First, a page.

It’s estimated that over 200 groups of fox-hunters will take part in a very controversial tradition this Boxing Day. The cruel practice, which has come under renewed criticism this festive season, now seems to be causing more divisions than ever before.
Boxing Day hunt latest: No trouble, but plenty of protests
Last Christmas, one hunt was marred by violence, as fox-hunters clashed with protesters. Although no similar scenes have been reported on Monday, several meetings have been met by anti-hunt saboteurs – and levels of animosity remain high.
One group based in Weymouth claim they had their vehicles VANDALISED by pro-hunt supporters overnight. The shock claims come ahead of the South Dorset Hunt’s annual meet-up. The suspects were called ‘knuckle-draggers’ by members of Weymouth Animal Rights.
“Overnight knuckle draggers, from the South Dorset Hunt, have been earning themselves an extra Christmas bonus. They have slashed ALL the tyres on both of our Land Rovers, and also the tyres on another of our vehicles” | Weymouth Animal Rights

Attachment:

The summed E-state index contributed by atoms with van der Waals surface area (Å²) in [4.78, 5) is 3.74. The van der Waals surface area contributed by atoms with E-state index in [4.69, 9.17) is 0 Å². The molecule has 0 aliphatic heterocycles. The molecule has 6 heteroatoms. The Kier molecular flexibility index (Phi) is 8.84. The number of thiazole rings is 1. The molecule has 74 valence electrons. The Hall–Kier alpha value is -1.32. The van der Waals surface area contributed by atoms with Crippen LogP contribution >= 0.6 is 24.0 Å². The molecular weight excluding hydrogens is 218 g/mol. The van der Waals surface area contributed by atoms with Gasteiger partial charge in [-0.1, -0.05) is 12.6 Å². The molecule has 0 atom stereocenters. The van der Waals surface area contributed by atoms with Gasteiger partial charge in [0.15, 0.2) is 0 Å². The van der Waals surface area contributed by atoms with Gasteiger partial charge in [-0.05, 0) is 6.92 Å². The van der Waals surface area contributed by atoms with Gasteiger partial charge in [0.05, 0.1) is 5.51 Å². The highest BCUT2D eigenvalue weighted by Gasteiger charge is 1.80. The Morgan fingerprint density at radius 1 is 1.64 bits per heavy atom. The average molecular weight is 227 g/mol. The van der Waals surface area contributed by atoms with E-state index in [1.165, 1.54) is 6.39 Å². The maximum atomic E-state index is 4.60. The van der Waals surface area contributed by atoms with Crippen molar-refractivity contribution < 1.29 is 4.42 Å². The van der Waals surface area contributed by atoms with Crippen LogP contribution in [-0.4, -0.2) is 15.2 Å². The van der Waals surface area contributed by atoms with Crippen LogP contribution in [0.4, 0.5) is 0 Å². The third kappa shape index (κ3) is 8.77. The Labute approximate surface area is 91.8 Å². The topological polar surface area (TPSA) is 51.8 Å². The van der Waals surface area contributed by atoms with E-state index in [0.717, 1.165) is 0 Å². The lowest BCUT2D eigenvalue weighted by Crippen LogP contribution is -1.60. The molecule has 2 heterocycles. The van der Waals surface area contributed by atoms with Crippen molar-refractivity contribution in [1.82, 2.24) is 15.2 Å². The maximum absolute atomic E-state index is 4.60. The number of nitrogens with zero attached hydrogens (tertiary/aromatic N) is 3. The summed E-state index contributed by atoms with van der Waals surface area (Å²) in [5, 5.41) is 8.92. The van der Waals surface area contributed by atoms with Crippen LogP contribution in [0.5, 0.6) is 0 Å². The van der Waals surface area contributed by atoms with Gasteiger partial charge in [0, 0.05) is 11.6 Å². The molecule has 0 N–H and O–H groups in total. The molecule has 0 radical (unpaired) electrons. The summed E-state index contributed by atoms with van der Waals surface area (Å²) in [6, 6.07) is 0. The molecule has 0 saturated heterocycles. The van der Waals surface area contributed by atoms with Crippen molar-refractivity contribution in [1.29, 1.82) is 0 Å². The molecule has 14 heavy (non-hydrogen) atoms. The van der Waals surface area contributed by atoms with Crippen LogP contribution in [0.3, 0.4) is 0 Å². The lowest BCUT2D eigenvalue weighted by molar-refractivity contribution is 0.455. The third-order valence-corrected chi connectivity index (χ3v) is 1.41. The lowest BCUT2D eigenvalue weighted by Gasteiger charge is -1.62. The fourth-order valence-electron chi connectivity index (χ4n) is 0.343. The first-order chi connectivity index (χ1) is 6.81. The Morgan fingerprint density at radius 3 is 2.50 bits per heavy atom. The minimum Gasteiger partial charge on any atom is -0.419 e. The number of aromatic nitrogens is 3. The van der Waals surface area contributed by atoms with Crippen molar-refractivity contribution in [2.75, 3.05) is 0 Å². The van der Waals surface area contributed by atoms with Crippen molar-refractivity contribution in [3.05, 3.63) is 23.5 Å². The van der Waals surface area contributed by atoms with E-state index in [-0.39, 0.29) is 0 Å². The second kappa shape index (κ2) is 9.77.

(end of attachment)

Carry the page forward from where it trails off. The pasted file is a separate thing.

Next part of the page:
Fox-hunters accused of ‘sabotaging the saboteurs’
Laws passed at the turn of the century were meant to ensure that no further harm would be done to foxes during these gatherings. Trail hunting is allowed, on the understanding that hounds only follow the scent, rather than kill their intended targets.
However, these rules are regularly flouted. Jim McMahon, Labour’s Environmental Secretary, told The Guardian this weekend that trail hunting should be banned, as it ‘acts as a smokescreen’ for illegal activities.
Countryside Alliance Chairman, Nick Herbert, has since lashed out at the official opposition. He told the BBC that McMahon and his colleagues are exercising a ‘pointless vendetta’, and those who contravene the law are held accountable for their actions.
“Labour have a pointless political vendetta against hunting. Their position is utterly illogical and the large number of prosecutions under the Hunting Act only shows that the legislation is perfectly effective. Those found guilty under the Act are subject to the full force of the law.” | Nick Herbert